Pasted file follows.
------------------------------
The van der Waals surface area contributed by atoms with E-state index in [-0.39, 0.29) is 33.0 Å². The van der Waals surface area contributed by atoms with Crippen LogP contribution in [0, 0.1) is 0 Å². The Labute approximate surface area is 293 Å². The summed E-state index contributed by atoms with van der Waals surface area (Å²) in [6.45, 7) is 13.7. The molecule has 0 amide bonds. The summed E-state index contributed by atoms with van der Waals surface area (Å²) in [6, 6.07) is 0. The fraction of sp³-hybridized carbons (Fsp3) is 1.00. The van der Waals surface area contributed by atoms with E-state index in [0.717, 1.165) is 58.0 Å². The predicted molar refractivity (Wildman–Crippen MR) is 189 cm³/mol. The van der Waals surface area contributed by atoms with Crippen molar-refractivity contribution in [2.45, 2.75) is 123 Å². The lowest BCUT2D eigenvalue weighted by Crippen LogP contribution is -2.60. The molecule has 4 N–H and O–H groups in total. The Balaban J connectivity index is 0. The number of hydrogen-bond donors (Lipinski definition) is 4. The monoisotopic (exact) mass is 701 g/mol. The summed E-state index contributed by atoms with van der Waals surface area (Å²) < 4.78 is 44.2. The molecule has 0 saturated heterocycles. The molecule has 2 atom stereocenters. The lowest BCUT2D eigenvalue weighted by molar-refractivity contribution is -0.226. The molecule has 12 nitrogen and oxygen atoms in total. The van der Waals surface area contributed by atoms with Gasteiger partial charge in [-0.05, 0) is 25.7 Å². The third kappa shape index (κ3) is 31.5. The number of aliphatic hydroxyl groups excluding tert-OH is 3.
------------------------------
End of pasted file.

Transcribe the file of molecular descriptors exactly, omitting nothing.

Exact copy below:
The van der Waals surface area contributed by atoms with E-state index in [-0.39, 0.29) is 33.0 Å². The van der Waals surface area contributed by atoms with Crippen LogP contribution in [0, 0.1) is 0 Å². The Labute approximate surface area is 293 Å². The summed E-state index contributed by atoms with van der Waals surface area (Å²) in [6.45, 7) is 13.7. The molecule has 0 amide bonds. The summed E-state index contributed by atoms with van der Waals surface area (Å²) in [6, 6.07) is 0. The fraction of sp³-hybridized carbons (Fsp3) is 1.00. The van der Waals surface area contributed by atoms with E-state index in [0.717, 1.165) is 58.0 Å². The predicted molar refractivity (Wildman–Crippen MR) is 189 cm³/mol. The van der Waals surface area contributed by atoms with Crippen molar-refractivity contribution in [2.45, 2.75) is 123 Å². The lowest BCUT2D eigenvalue weighted by Crippen LogP contribution is -2.60. The molecule has 4 N–H and O–H groups in total. The Balaban J connectivity index is 0. The number of hydrogen-bond donors (Lipinski definition) is 4. The monoisotopic (exact) mass is 701 g/mol. The summed E-state index contributed by atoms with van der Waals surface area (Å²) < 4.78 is 44.2. The molecule has 0 saturated heterocycles. The molecule has 2 atom stereocenters. The lowest BCUT2D eigenvalue weighted by molar-refractivity contribution is -0.226. The molecule has 12 nitrogen and oxygen atoms in total. The van der Waals surface area contributed by atoms with Gasteiger partial charge in [-0.05, 0) is 25.7 Å². The third kappa shape index (κ3) is 31.5. The number of aliphatic hydroxyl groups excluding tert-OH is 3.